Who Pays Capital Gains Tax (CGT)?
Capital gains tax on property Capital gains tax is payable on the sale of second homes and buy-to-let property. You generally won’t need to pay the tax when selling your main home (unless you have developed it to use parts of it for business)- however, you may also need to pay CGT if your home is partly used as a business premises, or you lease out part of your property.
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Selling an inherited house with or without a will can be a long, expensive process – especially if the property is empty while the will is being settled or the legal processes are being completed. Even simple wills can takes 9 – 12 months to settle. More complicated wills with money to collect from investments, savings and pensions or wills with money to pay in inheritance tax or debt can take considerably longer to be read.
Whether a person has written a will or not; before a beneficiary can sell an inherited property, they or an executor acting on their behalf must obtain legal confirmation of their authority to sell the property or transfer ownership of the inherited property. If a will has been written, the authority is called a Grant of Probate. If the deceased did not leave a will, the authority is called a Grant of Letters of Administration. Both documents grant the beneficiaries or executors legal authority to close bank accounts, sell shares and investments and sell or transfer property.
Even a straightforward estate with named beneficiaries and no legal challenges or debts to pay from the estate with the application submitted by a solicitor, can take two to three months to obtain authority to sell an inherited property while various legal and taxation checks are made. It can take even longer if the application is made by the beneficiary rather than through a solicitor, if inheritance tax is due or there are any other complications affecting the inheritance.
An inherited property cannot be sold until the authority has been granted or the property has been transferred to the name(s) of the person or people who intend to sell the property.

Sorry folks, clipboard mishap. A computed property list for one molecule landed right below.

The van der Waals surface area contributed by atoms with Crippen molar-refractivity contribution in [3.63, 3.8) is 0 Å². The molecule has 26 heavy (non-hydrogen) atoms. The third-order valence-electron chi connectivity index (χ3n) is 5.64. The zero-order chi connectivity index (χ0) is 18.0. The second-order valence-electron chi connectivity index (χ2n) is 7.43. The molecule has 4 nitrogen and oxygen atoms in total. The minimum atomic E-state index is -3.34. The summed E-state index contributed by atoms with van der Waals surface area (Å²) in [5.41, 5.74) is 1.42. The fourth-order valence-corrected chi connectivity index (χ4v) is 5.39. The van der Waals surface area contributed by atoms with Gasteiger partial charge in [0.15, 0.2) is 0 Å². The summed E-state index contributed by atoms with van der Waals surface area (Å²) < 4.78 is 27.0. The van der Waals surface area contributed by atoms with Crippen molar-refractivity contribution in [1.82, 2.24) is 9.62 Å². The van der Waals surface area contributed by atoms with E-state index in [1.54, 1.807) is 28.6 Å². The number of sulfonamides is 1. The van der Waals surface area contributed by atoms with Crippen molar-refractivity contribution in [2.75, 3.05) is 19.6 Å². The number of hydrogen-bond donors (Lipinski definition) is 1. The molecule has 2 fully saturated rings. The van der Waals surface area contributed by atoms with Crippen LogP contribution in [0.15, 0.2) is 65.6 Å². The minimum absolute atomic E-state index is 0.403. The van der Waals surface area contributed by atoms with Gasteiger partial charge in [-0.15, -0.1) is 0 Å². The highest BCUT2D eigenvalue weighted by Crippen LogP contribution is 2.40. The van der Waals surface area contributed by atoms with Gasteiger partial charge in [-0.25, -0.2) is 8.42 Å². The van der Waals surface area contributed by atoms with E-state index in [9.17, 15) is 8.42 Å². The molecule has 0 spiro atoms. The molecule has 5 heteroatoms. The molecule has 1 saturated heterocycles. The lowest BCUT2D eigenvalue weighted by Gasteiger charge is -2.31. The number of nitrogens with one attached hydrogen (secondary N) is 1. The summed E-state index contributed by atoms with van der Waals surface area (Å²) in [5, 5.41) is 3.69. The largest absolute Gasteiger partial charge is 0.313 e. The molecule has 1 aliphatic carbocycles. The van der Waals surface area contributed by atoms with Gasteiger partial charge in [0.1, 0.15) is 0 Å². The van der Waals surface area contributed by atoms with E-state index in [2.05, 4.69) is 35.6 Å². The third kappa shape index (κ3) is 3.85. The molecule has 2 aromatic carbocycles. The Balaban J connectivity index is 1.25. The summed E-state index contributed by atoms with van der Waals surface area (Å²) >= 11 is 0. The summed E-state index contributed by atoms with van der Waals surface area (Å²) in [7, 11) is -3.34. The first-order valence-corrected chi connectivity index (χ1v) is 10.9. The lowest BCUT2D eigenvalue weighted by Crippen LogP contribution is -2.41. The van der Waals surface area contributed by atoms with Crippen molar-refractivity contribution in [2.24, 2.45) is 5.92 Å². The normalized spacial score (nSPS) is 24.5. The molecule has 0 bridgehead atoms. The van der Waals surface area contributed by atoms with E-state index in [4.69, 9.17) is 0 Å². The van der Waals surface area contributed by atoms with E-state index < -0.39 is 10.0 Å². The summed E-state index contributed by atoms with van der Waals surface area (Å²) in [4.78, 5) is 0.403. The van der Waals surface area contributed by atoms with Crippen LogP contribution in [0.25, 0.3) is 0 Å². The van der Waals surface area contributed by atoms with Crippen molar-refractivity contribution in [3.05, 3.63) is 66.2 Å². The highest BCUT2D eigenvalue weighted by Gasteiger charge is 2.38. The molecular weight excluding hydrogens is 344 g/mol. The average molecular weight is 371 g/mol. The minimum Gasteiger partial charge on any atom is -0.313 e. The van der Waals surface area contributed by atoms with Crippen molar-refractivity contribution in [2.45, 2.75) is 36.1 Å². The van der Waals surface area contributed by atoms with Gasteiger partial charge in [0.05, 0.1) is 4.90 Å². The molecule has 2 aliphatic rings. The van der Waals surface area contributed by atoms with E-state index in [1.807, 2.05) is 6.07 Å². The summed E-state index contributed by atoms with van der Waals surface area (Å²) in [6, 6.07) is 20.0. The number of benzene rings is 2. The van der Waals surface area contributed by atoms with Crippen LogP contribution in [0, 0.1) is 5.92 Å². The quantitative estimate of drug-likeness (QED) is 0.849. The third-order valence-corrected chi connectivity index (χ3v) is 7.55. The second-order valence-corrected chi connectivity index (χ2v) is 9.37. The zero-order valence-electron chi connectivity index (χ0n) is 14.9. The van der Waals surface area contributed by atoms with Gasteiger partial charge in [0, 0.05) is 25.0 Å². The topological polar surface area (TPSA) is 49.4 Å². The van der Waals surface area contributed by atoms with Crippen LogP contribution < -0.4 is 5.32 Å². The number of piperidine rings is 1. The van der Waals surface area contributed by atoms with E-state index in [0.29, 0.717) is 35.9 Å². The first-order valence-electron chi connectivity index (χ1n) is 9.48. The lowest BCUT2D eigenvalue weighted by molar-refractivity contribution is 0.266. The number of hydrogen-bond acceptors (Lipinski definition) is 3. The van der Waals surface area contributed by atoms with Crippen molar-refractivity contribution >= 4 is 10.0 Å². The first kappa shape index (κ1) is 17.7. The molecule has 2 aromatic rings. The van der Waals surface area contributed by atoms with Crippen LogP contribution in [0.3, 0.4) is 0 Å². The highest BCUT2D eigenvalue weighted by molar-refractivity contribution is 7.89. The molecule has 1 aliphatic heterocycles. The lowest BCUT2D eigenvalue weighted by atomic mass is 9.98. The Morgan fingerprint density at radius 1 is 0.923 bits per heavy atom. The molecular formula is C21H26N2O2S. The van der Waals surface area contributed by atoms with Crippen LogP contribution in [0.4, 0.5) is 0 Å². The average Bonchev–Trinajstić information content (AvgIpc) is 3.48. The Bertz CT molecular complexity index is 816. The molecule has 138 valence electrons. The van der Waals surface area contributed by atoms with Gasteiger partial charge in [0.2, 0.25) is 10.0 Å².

Keeping an empty inherited property secure (paying for empty property insurance, the cost of regular visits to the property as required by most empty property insurances) while paying liabilities (council tax, mortgage repayments etc) and keeping basic amenities such as electricity and water connected (to prevent weather related damage and to conduct viewings in an uncompromising environment) while ownership is transferred to beneficiaries then while a sale is found, agreed and completed can be expensive, time consuming and emotionally draining process that can easily take 12 – 18 months to complete.
In A Nutshell
We save our clients time and money by working with will executors and/or the beneficiaries’ solicitors to apply for a Grant Of Probate so that the ownership can be passed directly from the deceased to the new buyers when the authority is issued rather than transferred to from the deceased to the beneficiaries then to buyers. Upon completion, the proceeds from the sale can be distributed to the executor or directly to the beneficiaries.
The process saves our sellers money spent maintaining an empty property, land registry fees and duplicate solicitor costs (performing the same actions twice to transfer ownership to the beneficiaries than the new buyers).
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